Manufacturing activity remains poor – CBI

22 Sep 2020 03:02 PM

Manufacturer output volumes in the three months to September fell at a slower pace than in August, according to the latest CBI monthly Industrial Trends Survey.

The survey of 277 manufacturers found that output volumes declined in 10 of 17 sub-sectors – compared with 16 sectors reporting a fall last month – with the headline drop in output driven by the motor vehicles & transport equipment sub-sector.

For the first time since April, there was no improvement in overall order books, in September, with both total and export order books remaining far weaker than their long-run averages.

Looking ahead, firms anticipate that output will fall at a slower pace over the next three months. Manufacturers also expect output prices in the next three months to flatten.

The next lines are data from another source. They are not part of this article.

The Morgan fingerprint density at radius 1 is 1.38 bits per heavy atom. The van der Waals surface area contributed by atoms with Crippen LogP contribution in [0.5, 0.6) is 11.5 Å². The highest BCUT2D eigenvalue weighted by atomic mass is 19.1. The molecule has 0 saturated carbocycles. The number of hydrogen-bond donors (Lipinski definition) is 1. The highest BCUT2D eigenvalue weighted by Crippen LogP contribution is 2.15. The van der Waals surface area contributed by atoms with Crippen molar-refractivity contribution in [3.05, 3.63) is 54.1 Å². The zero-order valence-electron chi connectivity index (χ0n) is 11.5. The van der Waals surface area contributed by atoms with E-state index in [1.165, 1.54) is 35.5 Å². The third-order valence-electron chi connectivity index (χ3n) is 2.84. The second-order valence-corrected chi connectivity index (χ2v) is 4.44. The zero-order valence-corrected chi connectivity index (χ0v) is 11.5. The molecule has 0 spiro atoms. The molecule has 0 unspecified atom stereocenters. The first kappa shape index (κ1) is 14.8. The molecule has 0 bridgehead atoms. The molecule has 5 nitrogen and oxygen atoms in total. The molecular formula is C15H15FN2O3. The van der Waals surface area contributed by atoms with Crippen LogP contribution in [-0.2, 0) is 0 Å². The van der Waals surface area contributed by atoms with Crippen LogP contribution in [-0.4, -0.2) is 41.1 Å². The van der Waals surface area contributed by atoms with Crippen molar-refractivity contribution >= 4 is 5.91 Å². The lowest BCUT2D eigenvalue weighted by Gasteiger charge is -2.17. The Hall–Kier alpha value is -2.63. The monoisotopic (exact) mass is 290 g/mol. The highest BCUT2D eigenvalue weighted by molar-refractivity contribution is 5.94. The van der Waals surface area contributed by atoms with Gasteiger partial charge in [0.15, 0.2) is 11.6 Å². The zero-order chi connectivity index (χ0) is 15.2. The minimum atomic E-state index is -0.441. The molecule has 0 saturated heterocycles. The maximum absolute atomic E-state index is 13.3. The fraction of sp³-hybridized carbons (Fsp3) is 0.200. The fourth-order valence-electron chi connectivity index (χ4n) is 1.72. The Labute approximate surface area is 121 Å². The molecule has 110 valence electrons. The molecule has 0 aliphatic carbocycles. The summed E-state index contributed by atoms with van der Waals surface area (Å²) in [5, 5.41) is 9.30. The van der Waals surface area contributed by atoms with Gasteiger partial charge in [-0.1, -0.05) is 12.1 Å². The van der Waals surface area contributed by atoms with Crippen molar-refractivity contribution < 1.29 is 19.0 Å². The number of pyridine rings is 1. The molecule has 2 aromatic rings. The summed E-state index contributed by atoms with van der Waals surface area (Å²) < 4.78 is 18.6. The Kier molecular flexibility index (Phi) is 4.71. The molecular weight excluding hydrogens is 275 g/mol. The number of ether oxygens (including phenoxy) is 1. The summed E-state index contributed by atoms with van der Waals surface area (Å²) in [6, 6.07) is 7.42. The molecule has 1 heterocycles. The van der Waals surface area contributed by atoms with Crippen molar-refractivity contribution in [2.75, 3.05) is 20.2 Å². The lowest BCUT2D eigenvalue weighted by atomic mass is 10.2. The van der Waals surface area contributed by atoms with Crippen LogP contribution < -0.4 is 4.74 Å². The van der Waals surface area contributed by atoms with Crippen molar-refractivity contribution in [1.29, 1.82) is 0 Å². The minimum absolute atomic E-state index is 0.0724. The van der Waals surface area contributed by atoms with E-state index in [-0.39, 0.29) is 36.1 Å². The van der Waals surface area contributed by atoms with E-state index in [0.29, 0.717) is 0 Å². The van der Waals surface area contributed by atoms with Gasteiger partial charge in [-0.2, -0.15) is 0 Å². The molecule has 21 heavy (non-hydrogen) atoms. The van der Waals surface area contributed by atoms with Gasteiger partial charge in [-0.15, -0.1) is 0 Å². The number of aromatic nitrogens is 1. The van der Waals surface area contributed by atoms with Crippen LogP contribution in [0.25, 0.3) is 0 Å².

Anna Leach, CBI Deputy Chief Economist, yesterday said:

“While it’s good to see that output volumes once again fell at a slower pace this month compared to August, it is disappointing to see the modest improvements in order books stall, with demand at a still weak level.

“As manufacturing firms continue to battle against headwinds from a resurgence of the virus, weak global demand and uncertainty over our trading relationships, the Government must step up its support.

“As the Job Retention Scheme comes to an end, a successor must be found, while a deal with the EU will help underpin businesses’ resilience.”

Tom Crotty, Group Director at INEOS and Chair of the CBI Manufacturing Council, yesterday said:

“Manufacturers have endured a very difficult summer and these weak activity figures are, therefore, not surprising. Firms across the country are facing considerable uncertainty as the end of the Job Retention Scheme nears, and concerns about the potential for a no-deal Brexit have escalated as negotiations remain in stalemate.

“A solution to avoid a JRS cliff-edge would be a welcome boost to manufacturers continuing to deal with the impact of Covid-19. It is also crucial that a deal is agreed with the EU, as it is essential to support the economic recovery across the UK.”

Key findings:

Output

Order books

Prices

Stocks